National News

Wild Salt River horse and her baby saved from canal near Mesa

Posted May 21, 2018 2:44 p.m. EDT

— A couple of Salt River horses are alive thanks to the tireless effort of Mesa firefighters and the Salt River Wild Horse Management Group.

A mother wild horse and her baby got stuck in a Salt River Project canal near Thomas and Higley roads late Sunday night.

"We were dispatched around 9:45 for two wild horses that had fallen into the canal," said Steve Richards, a battalion chief with the Mesa Fire and Medical Department.

The Salt River Wild Horse Management Group had contacted the fire department after they were unable to get the horses out themselves.

"Well, at first we attempted to lead the horse to the ramp because the mom knew how to get out at the ramp," said Simone Netherlands, president of the Salt River Wild Horse Management Group. "But the baby kept floating away from her and then she ran right back after the baby.

"So we were hoping they'd be able to get out of the ramp but they floated past it and at that point, we actually had to rescue them."

A technical crew arrived and began working to save the baby horse first.

"The two horses were starting to struggle and starting to drown," said Richards.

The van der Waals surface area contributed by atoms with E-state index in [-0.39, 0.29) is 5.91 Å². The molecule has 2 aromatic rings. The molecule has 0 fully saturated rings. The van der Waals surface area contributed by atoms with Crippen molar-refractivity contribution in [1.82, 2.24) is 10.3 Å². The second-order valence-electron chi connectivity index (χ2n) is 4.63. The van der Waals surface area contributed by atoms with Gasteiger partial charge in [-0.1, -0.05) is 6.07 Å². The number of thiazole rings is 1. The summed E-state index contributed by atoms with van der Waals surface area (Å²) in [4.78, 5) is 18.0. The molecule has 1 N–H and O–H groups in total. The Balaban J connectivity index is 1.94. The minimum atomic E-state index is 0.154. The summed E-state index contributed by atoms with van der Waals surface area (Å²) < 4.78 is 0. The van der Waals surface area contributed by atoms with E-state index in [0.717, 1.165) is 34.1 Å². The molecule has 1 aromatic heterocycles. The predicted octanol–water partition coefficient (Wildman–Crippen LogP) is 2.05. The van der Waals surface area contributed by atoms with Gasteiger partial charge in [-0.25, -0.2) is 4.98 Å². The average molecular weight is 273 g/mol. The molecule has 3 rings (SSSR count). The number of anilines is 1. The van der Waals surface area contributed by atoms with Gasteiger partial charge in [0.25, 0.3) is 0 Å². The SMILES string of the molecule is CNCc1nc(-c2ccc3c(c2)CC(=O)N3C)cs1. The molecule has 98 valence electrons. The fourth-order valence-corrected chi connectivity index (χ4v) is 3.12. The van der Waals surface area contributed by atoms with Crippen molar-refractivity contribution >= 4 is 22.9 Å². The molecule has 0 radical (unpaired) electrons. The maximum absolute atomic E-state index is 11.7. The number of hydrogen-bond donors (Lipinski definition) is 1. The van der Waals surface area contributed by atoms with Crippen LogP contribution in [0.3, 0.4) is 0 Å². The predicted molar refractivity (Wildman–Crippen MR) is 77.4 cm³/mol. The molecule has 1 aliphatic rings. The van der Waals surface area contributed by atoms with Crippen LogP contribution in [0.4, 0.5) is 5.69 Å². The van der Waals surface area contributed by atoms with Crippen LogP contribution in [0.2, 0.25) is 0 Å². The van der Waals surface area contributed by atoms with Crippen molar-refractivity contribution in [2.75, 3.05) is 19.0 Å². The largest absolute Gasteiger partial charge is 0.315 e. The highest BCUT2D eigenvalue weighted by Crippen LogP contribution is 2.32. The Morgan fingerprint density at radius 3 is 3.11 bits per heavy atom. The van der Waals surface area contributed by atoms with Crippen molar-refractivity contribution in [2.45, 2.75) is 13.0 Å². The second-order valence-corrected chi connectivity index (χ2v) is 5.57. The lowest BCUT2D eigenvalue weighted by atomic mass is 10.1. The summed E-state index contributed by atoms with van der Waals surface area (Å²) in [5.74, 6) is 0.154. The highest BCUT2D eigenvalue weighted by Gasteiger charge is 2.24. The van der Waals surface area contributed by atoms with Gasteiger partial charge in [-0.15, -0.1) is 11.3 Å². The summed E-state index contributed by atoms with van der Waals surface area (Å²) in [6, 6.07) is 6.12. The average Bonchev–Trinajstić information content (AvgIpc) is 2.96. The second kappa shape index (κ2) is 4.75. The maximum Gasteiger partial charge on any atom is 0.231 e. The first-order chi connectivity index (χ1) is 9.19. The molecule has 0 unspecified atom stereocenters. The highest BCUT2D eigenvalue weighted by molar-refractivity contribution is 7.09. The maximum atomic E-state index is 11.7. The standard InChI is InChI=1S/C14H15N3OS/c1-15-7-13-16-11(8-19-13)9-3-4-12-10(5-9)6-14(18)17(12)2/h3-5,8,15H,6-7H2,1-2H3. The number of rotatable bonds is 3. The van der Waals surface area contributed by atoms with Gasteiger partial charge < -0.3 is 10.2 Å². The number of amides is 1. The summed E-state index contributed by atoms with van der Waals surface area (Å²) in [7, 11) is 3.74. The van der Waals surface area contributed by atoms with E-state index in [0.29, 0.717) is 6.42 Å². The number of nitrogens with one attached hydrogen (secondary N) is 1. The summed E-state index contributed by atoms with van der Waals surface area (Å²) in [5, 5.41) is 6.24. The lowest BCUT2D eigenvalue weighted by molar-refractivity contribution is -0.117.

Due to their size, fire crews had a hard time rescuing the horses.

"Obviously, this is difficult because of the weight of the horses," said Richards. "We were told they weighed anywhere between 600 and 1000 pounds so just being able to pull that type of weight out of a canal is difficult."

Thankfully, they were able to rescue both the baby and mother horse from the canal.

"These firemen were absolutely amazing," said Netherlands. "This is really tough. These are wild horses. They don't want to be caught, they don't want ropes around them."

Netherlands believed the horses were probably just thirsty and went down the ramp to get water before the current took them away.

Both Netherlands and Richards are optimistic the horses will survive.

"Anytime you can have a good outcome is a good day for us," said Richards.

Netherlands said the horses will recuperate with a veterinarian before being transferred to a safer location.